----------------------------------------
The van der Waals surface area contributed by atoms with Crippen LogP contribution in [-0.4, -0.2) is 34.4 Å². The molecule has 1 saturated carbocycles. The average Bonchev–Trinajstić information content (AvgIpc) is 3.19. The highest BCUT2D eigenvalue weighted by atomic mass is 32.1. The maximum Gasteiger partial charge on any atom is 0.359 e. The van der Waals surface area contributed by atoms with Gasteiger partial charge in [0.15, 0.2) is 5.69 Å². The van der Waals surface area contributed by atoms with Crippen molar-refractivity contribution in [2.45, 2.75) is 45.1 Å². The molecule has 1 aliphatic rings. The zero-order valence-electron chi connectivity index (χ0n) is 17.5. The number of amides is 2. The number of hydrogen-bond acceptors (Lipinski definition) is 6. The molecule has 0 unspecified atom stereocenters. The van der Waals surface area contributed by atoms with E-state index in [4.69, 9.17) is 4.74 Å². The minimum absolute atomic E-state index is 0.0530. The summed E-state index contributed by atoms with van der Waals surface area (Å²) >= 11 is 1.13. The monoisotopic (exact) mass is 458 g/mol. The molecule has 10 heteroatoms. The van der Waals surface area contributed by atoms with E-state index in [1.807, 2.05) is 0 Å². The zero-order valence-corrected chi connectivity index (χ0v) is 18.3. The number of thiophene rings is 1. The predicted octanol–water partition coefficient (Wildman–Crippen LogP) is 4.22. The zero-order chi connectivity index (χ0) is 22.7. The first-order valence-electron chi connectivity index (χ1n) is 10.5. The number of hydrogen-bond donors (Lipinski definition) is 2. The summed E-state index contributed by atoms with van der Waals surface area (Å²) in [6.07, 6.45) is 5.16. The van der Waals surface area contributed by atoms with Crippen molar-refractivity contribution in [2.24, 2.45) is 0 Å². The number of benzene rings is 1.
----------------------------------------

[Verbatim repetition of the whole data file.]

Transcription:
The van der Waals surface area contributed by atoms with Crippen LogP contribution in [-0.4, -0.2) is 34.4 Å². The molecule has 1 saturated carbocycles. The average Bonchev–Trinajstić information content (AvgIpc) is 3.19. The highest BCUT2D eigenvalue weighted by atomic mass is 32.1. The maximum Gasteiger partial charge on any atom is 0.359 e. The van der Waals surface area contributed by atoms with Gasteiger partial charge in [0.15, 0.2) is 5.69 Å². The van der Waals surface area contributed by atoms with Crippen molar-refractivity contribution in [2.45, 2.75) is 45.1 Å². The molecule has 1 aliphatic rings. The zero-order valence-electron chi connectivity index (χ0n) is 17.5. The number of amides is 2. The number of hydrogen-bond acceptors (Lipinski definition) is 6. The molecule has 0 unspecified atom stereocenters. The van der Waals surface area contributed by atoms with E-state index in [4.69, 9.17) is 4.74 Å². The minimum absolute atomic E-state index is 0.0530. The summed E-state index contributed by atoms with van der Waals surface area (Å²) >= 11 is 1.13. The monoisotopic (exact) mass is 458 g/mol. The molecule has 10 heteroatoms. The van der Waals surface area contributed by atoms with E-state index in [1.807, 2.05) is 0 Å². The zero-order valence-corrected chi connectivity index (χ0v) is 18.3. The number of thiophene rings is 1. The predicted octanol–water partition coefficient (Wildman–Crippen LogP) is 4.22. The zero-order chi connectivity index (χ0) is 22.7. The first-order valence-electron chi connectivity index (χ1n) is 10.5. The number of hydrogen-bond donors (Lipinski definition) is 2. The summed E-state index contributed by atoms with van der Waals surface area (Å²) in [6.07, 6.45) is 5.16. The van der Waals surface area contributed by atoms with Crippen molar-refractivity contribution in [2.24, 2.45) is 0 Å². The number of benzene rings is 1.